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Since the Magna Carta in 1215 there has been no clearer principle of criminal cases in English or American constitutional law. It is the right and duty of juries to judge the facts, understand the law, the moral intent of the accused; the justice of the law, and to hold all laws invalid, that are, in their opinion, unjust or oppressive, and all persons guiltless in violating, or resisting the execution of, such laws.
English colonists took democracy seriously. Before their arrival to America English colonists were not represented in Parliament. They referred to the New World jury as "the palladium of liberty, the palace of liberty."
An area of the brain associated with reasoning comes into play in deciding guilt or innocence, but an emotional region gets involved in sentencing.
Grisly exhibits and tormenting testimony are intended to make jurors experience the victim(s) psychological trauma. At murder trials sequestered jurors have no emotional support from family or friends. A debriefing process eases jurors back to everyday life.
Jury Instructions (Part 1) Alabama through Mississippi (Part 2) Missouri - Wyoming
When Can a Judge Throw Out a Jury's Verdict? -- Judge's may only throw out guilty verdicts. They never overrule a jury acquittal. The law varies from to state, but generally a judge usually throws out guilty verdicts for either of 2 reasons:
1) A jury returns a verdict when there was not enough evidence to find the defendant guilty beyond a reasonable doubt; or
2) A mistake or wrongdoing by are participant taints the trial.
Federal Grand Juries -- Grand juries differ from trial juries in several ways. Usually grand jurors are chosen from the same pool as trial jurors. A judge selects and swears in a grand and trial juries. A complete guide.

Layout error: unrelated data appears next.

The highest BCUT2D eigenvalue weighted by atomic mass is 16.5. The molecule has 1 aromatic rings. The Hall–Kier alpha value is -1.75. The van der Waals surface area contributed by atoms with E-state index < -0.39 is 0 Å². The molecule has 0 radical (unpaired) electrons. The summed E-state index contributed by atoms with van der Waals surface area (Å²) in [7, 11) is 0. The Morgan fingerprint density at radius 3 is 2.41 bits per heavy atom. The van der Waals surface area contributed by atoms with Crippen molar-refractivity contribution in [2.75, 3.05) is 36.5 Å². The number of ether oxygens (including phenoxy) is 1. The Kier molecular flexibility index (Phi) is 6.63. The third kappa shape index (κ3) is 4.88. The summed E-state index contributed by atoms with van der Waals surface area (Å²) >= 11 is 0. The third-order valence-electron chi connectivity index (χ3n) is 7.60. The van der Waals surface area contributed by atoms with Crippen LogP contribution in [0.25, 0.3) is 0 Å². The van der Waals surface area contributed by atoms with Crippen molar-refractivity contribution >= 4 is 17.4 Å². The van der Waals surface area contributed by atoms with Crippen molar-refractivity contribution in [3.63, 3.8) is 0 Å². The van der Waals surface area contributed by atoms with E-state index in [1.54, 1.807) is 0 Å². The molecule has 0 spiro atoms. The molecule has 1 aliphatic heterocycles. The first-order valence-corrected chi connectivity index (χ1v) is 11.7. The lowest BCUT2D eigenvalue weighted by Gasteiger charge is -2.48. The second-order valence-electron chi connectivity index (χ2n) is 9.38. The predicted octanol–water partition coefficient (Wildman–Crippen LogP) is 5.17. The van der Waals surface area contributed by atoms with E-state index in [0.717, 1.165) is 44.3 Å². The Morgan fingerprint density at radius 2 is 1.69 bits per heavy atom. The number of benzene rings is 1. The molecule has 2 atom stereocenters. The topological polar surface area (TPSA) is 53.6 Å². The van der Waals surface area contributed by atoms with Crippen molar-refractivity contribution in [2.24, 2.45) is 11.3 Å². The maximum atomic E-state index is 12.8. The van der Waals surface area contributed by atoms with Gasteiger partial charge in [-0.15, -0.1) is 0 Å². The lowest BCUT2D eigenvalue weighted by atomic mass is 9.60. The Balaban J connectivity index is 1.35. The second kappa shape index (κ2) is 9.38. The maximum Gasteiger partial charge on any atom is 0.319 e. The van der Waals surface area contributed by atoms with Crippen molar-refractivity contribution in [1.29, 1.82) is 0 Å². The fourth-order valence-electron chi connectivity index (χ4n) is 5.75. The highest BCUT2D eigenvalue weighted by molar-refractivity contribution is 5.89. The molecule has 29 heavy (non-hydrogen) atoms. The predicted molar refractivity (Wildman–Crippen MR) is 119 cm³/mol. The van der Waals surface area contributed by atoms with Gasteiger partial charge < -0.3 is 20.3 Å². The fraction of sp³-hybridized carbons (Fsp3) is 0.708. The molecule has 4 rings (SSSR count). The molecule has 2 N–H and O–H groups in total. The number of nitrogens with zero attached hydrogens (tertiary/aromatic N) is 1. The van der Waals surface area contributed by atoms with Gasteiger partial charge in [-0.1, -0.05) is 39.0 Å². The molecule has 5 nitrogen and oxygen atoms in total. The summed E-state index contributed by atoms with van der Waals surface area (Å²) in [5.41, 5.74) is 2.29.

The states also use grand juries. Indeed, every state uses the grand jury for at least some purpose, with many using grand juries both to bring criminal charges and to investigate civil and/or criminal matters. The sections below explain how state grand juries compare to federal grand juries in terms of their structure and the activities they carry out.
In New York's criminal-justice system there are two types of juries named for their sizes; a petit jury, the most common, consists of one trial, open courtroom, prosecution and defense attorneys, rules of evidence, 12 jurors, unanimity, reasonable doubt, etc. New York's private grand jury consists of 23 people; a simple majority of 12 may indict. Leading questions and hearsay are allowed. Witness are never cross-examined. Reasonable doubt is not a considerationr. Over a month-long term, a grand jury may hear 150 cases without hearing from a defense attorney.
Research Civil Jury Verdicts and Settlements - The Premier Source for Researching Civil Jury Verdicts and Settlements - The National Association of State Jury Verdict Publishers -- NASJVP publisher of Jury Verdict Summaries from the United States. Detailed Civil Litigation information from attorneys who tried the cases, used by attorneys and insurers for case evaluation.
How credible are child witnesses? Child Witness Cases
Landmark Trials of Modern Ethics Series -- Today, advances in technology and changing social norms force us to confront ethical issues that rarely arose in the past. Sophisticated medical devices can keep a patient alive in ways that were once impossible. But what if a patient—or a patient’s family—doesn’t wish these mechanisms to be used? Another concern involves the end of life—who decides when it occurs? If a terminally ill person chooses to die, does that person deserve medical assistance? Or how far can a child go when he believes his parents are abusive?
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